We both love the ocean. Growing up in Southern California, time spent at the shoreline revolved around tanning, napping, surfing, or swimming. Occasionally, while walking along the sand you may find a cool seashell that catches your eye and take it home. But here in Southern California, “shelling” is not an activity that we have heard of.
We recently learned that in other parts of the country, “shelling” is a thing. It is what it sounds like… combing the beaches for seashells of various shapes and sizes. Certain parts of the world are much better for shelling than others… like the Island of Sanibel in southwest Florida. So much so that Sanibel is the “Shellebration” location for National Seashell Day on June 20!
We were able to explore Sanibel Island by boat with Captain Brian of Captiva Cruises, and Marine Biologist Stefanie from the Bailey-Matthews National Shell Museum. During our journey we learned why Sanibel really is one of the greatest places to find amazing shells. One reason is that Sanibel is a barrier island, which makes it a plateau that acts as a shelf for seashells. To put it in perspective, 80 miles off of Sanibel the ocean is only 600 feet deep! On top of that, Sanibel also has a hook-like shape, which traps the shells traveling along the north-flowing Gulf Stream. All that to say, there are a lot of shells on the Sanibel shores.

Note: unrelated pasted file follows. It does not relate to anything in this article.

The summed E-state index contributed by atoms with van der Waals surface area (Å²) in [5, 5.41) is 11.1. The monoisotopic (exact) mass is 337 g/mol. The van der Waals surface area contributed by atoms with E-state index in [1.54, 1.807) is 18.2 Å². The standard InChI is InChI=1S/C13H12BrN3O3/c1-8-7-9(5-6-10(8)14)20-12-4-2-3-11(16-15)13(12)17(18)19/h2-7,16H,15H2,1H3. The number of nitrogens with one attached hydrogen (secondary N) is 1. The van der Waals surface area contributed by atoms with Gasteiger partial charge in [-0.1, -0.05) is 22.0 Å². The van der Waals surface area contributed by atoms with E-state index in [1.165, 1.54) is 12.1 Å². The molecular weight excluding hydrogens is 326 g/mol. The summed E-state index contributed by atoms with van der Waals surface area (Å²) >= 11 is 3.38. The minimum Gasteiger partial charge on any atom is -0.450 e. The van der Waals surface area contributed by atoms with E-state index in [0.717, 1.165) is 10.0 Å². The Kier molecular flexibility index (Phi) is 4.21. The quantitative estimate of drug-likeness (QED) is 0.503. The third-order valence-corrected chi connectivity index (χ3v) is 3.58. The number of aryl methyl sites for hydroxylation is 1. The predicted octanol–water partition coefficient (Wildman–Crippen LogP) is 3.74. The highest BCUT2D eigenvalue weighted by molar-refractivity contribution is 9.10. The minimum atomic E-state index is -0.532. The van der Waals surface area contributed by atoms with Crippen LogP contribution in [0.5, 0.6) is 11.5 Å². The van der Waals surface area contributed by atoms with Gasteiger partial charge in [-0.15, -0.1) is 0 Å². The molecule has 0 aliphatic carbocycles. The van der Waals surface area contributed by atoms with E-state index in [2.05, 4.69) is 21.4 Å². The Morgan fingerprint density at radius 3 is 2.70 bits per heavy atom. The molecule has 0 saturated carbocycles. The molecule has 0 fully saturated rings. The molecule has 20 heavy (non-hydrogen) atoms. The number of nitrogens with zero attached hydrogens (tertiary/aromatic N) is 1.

During our time on Sanibel we also learned about shells themshellves (hehe), not just how they arrived on the island. Did you know that every shell is made by a live animal? Shells are the left-behind external skeletons formed by mollusks. As mollusks grow, they secrete calcium carbonate, which hardens outside their bodies and forms the shell. As they grow, the shell grows too. There are more than 300 identified species of mollusks around Sanibel, each that produces a different type of shell! This is another reason why there are so many shells on Sanibel’s shores. Shellers are free to come and scan the beaches for their favorites, as long as the mollusk is no longer living. This is pretty easy to tell, because most likely the shell is empty. If you want to learn more about these little creatures, tune in to #WildlifeWednesday on Facebook with Captain Brian!
We had a couple shelling sessions (try to say that fast) on both Sanibel and Captiva Islands (another shelling hotbed). It’s definitely addicting and challenging to try and spot various shells in the sand. We recommend you call Captain Brian, because he will take you to the best beaches and will help you spot some beautiful shells. While scouring the beaches, we learned of “The Sanibel Six”. These are six sea shells you should try to find during a vacation on Sanibel. They are the Horse Conch, the Banded Tulip, Alphabet Cone, Lightning Whelk, Lettered Olive, and the Apple Murex. We found two! The Lightning Whelk and the Lettered Olive. We also learned of the prized Junonia, a beautiful brown-spotted shell that are in deep water and rarely wash up on the beaches. Our goal is to spend more time on Sanibel in the near future and find one!
While we do not have the same caliber of shelling in California, we have already combed our home beaches in search of shells with our new knowledge. It’s not quite the same as on Sanibel, but it is a fun new hobby! Thank you Sanibel and Captain Brian, we can’t wait to come back!
Thank you to The Beaches of Fort Myers & Sanibel for sponsoring this post!